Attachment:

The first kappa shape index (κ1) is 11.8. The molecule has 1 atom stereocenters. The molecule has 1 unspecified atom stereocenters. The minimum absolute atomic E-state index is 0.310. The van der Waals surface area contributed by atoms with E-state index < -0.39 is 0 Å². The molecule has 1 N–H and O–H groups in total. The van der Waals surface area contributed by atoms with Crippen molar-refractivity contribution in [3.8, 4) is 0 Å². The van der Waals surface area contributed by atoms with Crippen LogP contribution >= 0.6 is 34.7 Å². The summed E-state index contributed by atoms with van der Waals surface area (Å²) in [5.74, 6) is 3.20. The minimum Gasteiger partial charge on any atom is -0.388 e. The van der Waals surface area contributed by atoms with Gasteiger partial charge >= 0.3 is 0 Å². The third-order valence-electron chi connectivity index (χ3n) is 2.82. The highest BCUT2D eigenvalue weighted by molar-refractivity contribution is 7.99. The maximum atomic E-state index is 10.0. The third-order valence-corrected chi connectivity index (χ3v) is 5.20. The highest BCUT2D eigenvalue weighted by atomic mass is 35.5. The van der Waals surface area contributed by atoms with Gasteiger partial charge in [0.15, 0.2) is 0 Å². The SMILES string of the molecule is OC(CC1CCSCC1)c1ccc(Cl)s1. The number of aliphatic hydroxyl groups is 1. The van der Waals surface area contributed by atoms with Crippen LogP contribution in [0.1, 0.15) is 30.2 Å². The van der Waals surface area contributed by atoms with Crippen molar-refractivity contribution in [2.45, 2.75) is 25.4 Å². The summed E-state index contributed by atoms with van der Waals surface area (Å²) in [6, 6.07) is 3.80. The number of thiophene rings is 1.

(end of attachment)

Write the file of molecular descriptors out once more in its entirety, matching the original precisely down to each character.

The first kappa shape index (κ1) is 11.8. The molecule has 1 atom stereocenters. The molecule has 1 unspecified atom stereocenters. The minimum absolute atomic E-state index is 0.310. The van der Waals surface area contributed by atoms with E-state index < -0.39 is 0 Å². The molecule has 1 N–H and O–H groups in total. The van der Waals surface area contributed by atoms with Crippen molar-refractivity contribution in [3.8, 4) is 0 Å². The van der Waals surface area contributed by atoms with Crippen LogP contribution >= 0.6 is 34.7 Å². The summed E-state index contributed by atoms with van der Waals surface area (Å²) in [5.74, 6) is 3.20. The minimum Gasteiger partial charge on any atom is -0.388 e. The van der Waals surface area contributed by atoms with Gasteiger partial charge >= 0.3 is 0 Å². The third-order valence-electron chi connectivity index (χ3n) is 2.82. The highest BCUT2D eigenvalue weighted by molar-refractivity contribution is 7.99. The maximum atomic E-state index is 10.0. The third-order valence-corrected chi connectivity index (χ3v) is 5.20. The highest BCUT2D eigenvalue weighted by atomic mass is 35.5. The van der Waals surface area contributed by atoms with Gasteiger partial charge in [0.15, 0.2) is 0 Å². The SMILES string of the molecule is OC(CC1CCSCC1)c1ccc(Cl)s1. The number of aliphatic hydroxyl groups is 1. The van der Waals surface area contributed by atoms with Crippen LogP contribution in [0.1, 0.15) is 30.2 Å². The van der Waals surface area contributed by atoms with Crippen molar-refractivity contribution in [2.45, 2.75) is 25.4 Å². The summed E-state index contributed by atoms with van der Waals surface area (Å²) in [6, 6.07) is 3.80. The number of thiophene rings is 1.